Soon after, there were faint shouts within the roadside bushes and bobbing beams. A band of clouds rolled by, plunging the world outside her window into blackness. She reached under the dash and patted around for the headlight switch. As light illuminated the cab, she sat up. On the outside of the windshield, inches from her face, shone the piercing amber eyes of a wolf, its paws propped against the vehicle’s hood.
Paula froze, her eyes wide and shining at the natural magnificence before her. It was a regal, well-fed animal with long, tawny fur. She felt safe inside the enclosed cab until a menacing snarl raised one corner of its mouth. It thumped one massive paw against the windshield, turned to a phantom sound, and bounded from sight. The sheer momentum left the motorhome rocking under her.
“Over here,” Ram said. A metronome of light swept the dark. “We found it.”
The body does not lie. Her hands trembled while she revved the engine and pumped the horn a few times in case the wolf was still around.
As Paula stepped from the driver’s seat, Julie turned to her. “The whole neighborhood must be awake by now.”
Paula scanned the hood for paw prints but, seeing no trace, glanced up. “Just getting used to the rental.” Talk of wolves and tired eyes could play tricks.
“Our only neighbors would be vampires already awake. Ah—woooo—” Ram arched back with a howl cut short by Julie’s fist bump.
“Is this how you plan to carry on in India during your campaign?”
“Nope. I reckon this is my last chance to be a perfect wanker without anyone knowing.” After eschewing his roots for almost two decades, Ram had turned tail on the world’s oil complex to take on corruption in the northern Indian state of his birth. The politician with the black kinky ponytail planned to milk his environmental epiphany for all it was worth, even though the credit lay with his Julie.
“Save the jokes for the morning, Musahar. Let’s hook up the boat trailer and get some sleep.”
“Yes. No more talk of vampires.” Paula spoke in the defeated tone of a weary mother with raucous children.
A moment later, Ram’s muscular arms pulled her into him. “I’m sorry. I’m so ramped up about being back here. I’ll take some blankets and sleep in the boat tonight. You ladies can have another cuppa and catch up—”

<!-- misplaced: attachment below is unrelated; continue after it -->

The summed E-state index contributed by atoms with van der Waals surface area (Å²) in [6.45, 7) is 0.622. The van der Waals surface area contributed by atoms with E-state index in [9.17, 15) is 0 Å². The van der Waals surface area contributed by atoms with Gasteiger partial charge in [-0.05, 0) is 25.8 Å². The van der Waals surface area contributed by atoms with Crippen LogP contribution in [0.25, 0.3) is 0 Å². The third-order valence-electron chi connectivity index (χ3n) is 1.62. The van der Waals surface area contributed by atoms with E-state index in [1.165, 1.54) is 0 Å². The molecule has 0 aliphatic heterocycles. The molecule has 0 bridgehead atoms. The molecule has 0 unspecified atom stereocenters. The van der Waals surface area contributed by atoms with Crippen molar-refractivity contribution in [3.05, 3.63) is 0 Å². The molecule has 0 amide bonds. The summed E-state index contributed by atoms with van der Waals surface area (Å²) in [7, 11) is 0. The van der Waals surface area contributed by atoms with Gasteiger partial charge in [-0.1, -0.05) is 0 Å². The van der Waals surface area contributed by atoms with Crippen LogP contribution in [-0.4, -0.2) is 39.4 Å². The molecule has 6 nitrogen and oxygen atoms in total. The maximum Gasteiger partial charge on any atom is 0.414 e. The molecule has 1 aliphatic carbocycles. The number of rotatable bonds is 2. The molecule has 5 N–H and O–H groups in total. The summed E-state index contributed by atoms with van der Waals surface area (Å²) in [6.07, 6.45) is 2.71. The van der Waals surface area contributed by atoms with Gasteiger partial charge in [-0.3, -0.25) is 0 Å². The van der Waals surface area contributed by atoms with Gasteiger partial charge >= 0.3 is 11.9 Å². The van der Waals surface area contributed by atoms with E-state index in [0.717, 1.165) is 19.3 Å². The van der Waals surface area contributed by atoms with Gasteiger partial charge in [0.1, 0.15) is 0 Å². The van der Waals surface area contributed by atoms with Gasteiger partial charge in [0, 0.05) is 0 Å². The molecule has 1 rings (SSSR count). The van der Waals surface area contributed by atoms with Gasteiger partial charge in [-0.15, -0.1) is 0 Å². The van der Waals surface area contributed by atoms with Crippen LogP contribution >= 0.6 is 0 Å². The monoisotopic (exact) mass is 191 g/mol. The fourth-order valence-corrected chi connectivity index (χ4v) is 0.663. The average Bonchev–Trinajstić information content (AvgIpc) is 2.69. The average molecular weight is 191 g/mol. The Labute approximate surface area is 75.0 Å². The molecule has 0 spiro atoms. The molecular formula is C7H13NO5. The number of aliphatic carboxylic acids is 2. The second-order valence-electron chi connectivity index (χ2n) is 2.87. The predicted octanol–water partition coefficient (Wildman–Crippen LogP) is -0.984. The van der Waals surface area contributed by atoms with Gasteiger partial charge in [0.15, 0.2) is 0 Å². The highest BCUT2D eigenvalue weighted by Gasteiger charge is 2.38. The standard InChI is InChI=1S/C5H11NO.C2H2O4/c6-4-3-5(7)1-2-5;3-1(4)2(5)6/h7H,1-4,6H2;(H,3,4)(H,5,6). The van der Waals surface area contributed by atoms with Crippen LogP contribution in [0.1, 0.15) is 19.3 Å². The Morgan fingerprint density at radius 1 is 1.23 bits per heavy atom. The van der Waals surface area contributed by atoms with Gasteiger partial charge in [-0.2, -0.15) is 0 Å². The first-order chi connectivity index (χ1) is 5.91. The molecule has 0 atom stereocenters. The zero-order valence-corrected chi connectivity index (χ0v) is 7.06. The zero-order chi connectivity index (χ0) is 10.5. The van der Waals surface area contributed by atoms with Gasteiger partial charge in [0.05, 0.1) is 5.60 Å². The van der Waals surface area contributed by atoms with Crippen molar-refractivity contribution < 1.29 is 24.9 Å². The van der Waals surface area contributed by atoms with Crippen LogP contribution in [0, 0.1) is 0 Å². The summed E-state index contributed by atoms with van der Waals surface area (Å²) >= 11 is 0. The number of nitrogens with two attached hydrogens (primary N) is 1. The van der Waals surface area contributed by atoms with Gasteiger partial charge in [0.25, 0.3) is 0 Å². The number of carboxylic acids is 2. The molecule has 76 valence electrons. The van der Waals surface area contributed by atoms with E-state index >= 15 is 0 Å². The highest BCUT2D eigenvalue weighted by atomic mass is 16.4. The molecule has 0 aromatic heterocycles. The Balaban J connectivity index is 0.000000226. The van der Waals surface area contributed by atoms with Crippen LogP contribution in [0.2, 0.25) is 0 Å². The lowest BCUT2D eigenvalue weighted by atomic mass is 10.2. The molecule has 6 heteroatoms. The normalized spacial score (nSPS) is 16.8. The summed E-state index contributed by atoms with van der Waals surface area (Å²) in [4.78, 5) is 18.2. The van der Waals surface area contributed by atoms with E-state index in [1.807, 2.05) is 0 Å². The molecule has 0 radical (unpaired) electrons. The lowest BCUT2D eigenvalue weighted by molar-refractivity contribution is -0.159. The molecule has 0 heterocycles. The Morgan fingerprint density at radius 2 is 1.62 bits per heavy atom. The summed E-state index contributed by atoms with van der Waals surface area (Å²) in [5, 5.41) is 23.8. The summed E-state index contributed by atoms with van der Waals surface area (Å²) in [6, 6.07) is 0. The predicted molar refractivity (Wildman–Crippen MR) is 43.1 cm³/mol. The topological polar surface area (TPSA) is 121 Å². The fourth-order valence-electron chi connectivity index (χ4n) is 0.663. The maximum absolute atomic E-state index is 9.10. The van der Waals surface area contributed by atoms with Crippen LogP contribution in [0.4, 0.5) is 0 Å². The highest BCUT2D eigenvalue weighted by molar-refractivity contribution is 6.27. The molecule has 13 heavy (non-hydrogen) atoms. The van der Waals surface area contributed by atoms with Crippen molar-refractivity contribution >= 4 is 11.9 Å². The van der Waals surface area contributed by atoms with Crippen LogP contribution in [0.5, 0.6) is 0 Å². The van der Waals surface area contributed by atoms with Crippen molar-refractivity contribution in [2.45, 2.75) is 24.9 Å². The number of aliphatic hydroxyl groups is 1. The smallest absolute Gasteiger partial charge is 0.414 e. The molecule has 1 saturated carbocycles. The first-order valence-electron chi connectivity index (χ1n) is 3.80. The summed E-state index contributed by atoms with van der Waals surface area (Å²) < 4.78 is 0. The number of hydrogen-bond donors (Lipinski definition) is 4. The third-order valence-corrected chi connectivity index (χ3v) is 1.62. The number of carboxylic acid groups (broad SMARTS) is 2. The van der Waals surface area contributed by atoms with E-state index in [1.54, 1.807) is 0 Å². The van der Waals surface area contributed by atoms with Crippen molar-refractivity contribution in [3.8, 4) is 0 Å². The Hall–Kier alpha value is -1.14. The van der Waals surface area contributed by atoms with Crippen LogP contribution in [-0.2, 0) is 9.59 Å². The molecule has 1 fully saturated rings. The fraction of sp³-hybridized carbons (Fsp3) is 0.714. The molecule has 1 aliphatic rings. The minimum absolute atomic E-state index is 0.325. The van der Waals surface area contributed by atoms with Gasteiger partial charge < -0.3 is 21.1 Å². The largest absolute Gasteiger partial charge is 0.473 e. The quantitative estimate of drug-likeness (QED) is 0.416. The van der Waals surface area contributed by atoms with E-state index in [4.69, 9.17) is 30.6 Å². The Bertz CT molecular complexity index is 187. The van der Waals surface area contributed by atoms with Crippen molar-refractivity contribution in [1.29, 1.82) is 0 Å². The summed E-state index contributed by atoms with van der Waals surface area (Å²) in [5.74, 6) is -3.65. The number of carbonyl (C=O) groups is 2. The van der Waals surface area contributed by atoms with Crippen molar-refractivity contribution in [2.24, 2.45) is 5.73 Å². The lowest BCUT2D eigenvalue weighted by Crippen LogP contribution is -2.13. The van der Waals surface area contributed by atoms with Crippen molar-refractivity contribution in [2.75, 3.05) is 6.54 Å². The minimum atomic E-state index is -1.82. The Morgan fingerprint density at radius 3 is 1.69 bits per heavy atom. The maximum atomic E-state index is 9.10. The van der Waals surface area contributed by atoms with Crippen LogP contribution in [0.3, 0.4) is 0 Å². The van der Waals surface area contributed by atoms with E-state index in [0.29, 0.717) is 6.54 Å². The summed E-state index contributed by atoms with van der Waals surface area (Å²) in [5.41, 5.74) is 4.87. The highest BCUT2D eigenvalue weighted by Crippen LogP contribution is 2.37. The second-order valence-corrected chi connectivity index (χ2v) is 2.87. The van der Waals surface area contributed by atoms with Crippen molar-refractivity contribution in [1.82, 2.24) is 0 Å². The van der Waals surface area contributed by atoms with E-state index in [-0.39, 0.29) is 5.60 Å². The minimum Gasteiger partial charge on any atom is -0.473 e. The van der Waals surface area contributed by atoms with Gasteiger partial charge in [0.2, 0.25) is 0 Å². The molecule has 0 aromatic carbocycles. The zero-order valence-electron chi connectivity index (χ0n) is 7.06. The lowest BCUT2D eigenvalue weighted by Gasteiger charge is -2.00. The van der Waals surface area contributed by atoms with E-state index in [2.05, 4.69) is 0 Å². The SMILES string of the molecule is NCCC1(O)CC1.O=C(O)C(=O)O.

Paula tore herself from his embrace. “No. Don’t sleep outside. I’m fine. See? I’m fine.” From her friends’ frowns, Paula realized she was shouting. She rarely raised her voice.
Taken from Chapter 3....
Frantic, she slammed the chair against the trunk and hauled herself to the crook of a branch just as the animal’s snout appeared at her boot. She raised the blank gun. Boom! The shock wave reverberated within her like scattershot, sending the wolf thundering down the knoll.
Low and menacing, a woman’s voice pierced the mist. A ragged stranger seemed to float within it. Tossing her twisted snake pit of black hair, she raised her arms, palms up, high overhead, scattering the wolves over a nearby embankment.
Tall and bone-thin, a face cut with age, she wore a billowing white blouse over a torn burlap skirt which flapped about her ankles. Her embroidered vest and the red bandana capping her head snatched her from the ranks of a common tramp and into the realm of a nomadic fortune-teller.
The cottage door banged open; out burst Ram, swinging a charred piece of firewood, and naked except for his jockey shorts.
Hyper-alert, Paula slid from the tree and advanced, the gun at her side. If the wolves returned, a lot of good it would be, never mind Ram’s piece of brittle charcoal.
He stopped in his tracks as the strange woman wheeled around.
“Well.” Her head swept up and down his body. “You’ve filled out nicely.”
Ram lunged to embrace her. “I honestly didn’t have a clue it was you,” he said, holding her at arm’s length.
Paula kept her distance. While they’d sat on their water-bound rock, had a new fashion craze swept the globe? Instead of shredded denim—, threadbare, soiled burlap?
“We seem to be picking up right where we left off. No?” She homed in on Ram’s hands, hovering in front of his crotch. “I don’t believe you wore any pants that time, either.”
With Ram’s virility diluted to a lopsided smile, he glanced back at Julie, standing on the steps and clutching a blanket, then said to Paula, “Uh—you can put the gun away, now.”
“I was sure I saw some kind of wild animal.”
“Naw, Claudia’s fairly tame, aren’t you?” The two of them guffawed into the wind, locked in a weird private moment until Ram’s eyes strayed to Julie once more and the grin fell right off his face.
“Okay, then. Claudia, this is my fi-an-cée, Julie, and over there is my dearest friend, Paula. That’s not a real gun by the way. I’m going in to throw some clothes on.” Without a glance back, he shouted, “Goran’s cousin.”
The woman’s enthusiasm evaporated at the click of the door. She looked down her nose at Paula.
There was no mistake. Paula had clearly seen this bizarre woman among the wolves. “I’ve been sitting on that chair up there, but I didn’t see you come up from the beach. How did you get here?”
The cousin frowned and shifted to a superior tone. “I wouldn’t climb those stone stairs if I were you. To be honest, which is what I always am.” Claudia aimed an acerbic eye at Paula. “This rock has never been more treacherous than now.” Without warning, she wheeled around as if challenging Julie’s sour stance, and the two of them studied each other with the shiftiness of thieves divvying up a bag of money.